I am learning about gliders in preparation for an exam. It says in the textbook I am reading that for a glider, you use indicated airspeed for most relevant speeds (stall speed $V_s$, best glide speed $V_{BG}$ etc). However, $V_{NE}$ should never be exceeded in true airspeed. As far as I can tell, this is because flutter depends on true airspeed rather than indicated airspeed. (Let me know if this assumption is wrong, because that would make the title wrong.)

Why is this the case? Is flutter somehow related to the speed of the air molecules, rather than to the energy provided by them?

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    $\begingroup$ Peter, I would like to make a strong recommendation that you change the question title to: "Why is flutter a function of true airspeed?" because you're already correct, at least partially, that it is because of flutter. $\endgroup$ Jul 20, 2016 at 5:28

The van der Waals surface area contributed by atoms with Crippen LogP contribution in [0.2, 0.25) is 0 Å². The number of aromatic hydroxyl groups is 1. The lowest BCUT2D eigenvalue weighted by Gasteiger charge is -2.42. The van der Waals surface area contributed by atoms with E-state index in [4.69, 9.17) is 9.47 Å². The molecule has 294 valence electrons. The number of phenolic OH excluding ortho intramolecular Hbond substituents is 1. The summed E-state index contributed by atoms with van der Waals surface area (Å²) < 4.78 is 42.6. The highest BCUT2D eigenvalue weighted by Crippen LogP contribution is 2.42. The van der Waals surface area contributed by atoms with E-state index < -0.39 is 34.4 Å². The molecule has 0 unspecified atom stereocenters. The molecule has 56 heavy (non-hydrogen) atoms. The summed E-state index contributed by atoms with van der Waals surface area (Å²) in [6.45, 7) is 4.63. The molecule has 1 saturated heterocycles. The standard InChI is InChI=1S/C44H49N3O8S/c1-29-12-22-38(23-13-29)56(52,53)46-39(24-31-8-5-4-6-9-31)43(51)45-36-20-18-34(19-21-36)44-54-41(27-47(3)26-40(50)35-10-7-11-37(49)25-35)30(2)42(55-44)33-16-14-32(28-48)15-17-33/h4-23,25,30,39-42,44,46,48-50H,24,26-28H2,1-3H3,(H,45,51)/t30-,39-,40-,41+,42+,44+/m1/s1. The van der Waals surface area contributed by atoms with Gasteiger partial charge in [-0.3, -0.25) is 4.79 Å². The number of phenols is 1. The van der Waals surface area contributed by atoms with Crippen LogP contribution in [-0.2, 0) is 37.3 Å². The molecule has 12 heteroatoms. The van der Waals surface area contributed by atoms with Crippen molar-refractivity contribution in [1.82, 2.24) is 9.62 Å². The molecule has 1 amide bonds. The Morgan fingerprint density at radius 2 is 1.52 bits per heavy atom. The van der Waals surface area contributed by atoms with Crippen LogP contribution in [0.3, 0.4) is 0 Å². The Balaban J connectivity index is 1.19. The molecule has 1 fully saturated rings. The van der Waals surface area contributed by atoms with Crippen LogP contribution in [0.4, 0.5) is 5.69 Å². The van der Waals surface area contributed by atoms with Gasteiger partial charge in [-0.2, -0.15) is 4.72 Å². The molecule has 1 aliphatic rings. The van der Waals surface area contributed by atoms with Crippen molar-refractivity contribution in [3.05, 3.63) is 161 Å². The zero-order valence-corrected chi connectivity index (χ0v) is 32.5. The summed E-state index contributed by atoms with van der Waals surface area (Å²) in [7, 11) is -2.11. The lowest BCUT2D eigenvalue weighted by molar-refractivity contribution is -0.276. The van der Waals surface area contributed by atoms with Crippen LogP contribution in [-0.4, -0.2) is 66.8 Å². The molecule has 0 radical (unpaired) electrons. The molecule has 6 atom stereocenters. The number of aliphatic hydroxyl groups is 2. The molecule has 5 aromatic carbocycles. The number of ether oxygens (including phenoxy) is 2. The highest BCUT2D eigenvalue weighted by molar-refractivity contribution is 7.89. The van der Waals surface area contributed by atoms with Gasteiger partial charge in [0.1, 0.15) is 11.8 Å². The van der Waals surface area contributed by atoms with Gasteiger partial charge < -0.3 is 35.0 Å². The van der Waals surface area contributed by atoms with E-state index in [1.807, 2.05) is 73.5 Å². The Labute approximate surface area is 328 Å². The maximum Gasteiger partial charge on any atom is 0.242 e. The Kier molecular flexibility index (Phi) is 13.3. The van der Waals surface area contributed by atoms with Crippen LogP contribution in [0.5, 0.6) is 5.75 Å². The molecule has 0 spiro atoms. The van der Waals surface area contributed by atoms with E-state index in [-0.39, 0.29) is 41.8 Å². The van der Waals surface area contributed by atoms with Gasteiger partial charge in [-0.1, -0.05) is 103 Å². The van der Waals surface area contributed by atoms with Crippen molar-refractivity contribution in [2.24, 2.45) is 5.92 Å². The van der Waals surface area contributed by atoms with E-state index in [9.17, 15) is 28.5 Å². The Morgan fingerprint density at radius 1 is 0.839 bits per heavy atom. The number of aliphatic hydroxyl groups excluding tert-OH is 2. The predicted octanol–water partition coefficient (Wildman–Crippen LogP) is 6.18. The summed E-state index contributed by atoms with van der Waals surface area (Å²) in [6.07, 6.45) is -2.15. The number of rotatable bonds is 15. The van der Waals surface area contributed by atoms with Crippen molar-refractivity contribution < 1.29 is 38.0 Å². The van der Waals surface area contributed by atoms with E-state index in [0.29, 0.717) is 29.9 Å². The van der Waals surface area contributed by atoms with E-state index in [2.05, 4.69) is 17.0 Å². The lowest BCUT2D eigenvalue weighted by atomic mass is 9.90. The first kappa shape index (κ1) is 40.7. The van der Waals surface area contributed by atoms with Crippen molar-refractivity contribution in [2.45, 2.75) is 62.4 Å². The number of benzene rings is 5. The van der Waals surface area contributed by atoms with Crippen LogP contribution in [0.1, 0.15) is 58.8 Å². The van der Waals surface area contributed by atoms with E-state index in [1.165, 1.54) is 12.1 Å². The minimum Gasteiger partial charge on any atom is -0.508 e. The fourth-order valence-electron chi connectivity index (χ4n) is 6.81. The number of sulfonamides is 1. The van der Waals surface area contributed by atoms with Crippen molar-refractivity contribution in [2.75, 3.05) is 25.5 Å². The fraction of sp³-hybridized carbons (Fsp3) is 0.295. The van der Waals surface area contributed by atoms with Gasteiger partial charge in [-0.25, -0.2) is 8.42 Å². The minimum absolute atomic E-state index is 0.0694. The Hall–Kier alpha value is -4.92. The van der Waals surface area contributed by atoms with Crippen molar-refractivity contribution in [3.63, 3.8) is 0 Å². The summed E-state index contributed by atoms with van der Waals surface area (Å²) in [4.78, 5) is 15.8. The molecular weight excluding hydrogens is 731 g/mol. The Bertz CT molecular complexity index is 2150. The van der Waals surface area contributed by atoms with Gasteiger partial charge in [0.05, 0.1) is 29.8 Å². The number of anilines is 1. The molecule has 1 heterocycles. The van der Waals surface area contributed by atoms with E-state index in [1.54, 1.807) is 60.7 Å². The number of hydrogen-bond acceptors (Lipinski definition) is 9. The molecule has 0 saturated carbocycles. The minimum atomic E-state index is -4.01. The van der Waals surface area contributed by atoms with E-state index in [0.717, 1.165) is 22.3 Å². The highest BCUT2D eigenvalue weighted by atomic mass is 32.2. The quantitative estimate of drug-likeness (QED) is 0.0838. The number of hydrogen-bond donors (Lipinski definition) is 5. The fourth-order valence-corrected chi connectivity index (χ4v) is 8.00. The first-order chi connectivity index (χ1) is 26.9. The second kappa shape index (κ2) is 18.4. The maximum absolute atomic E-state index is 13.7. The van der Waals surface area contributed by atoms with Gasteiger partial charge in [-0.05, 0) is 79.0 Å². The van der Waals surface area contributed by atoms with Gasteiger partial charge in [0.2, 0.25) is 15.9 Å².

• $\begingroup$ @RyanMortensen good point. I will modify both the question and add a comment explaining. $\endgroup$
    – Peter
    Jul 20, 2016 at 5:31

1 Answer 1


Flutter happens when structural and aerodynamic eigenfrequencies converge. Aerodynamic eigenfrequencies depend on the time the air molecules take to transverse an aerodynamic surface.


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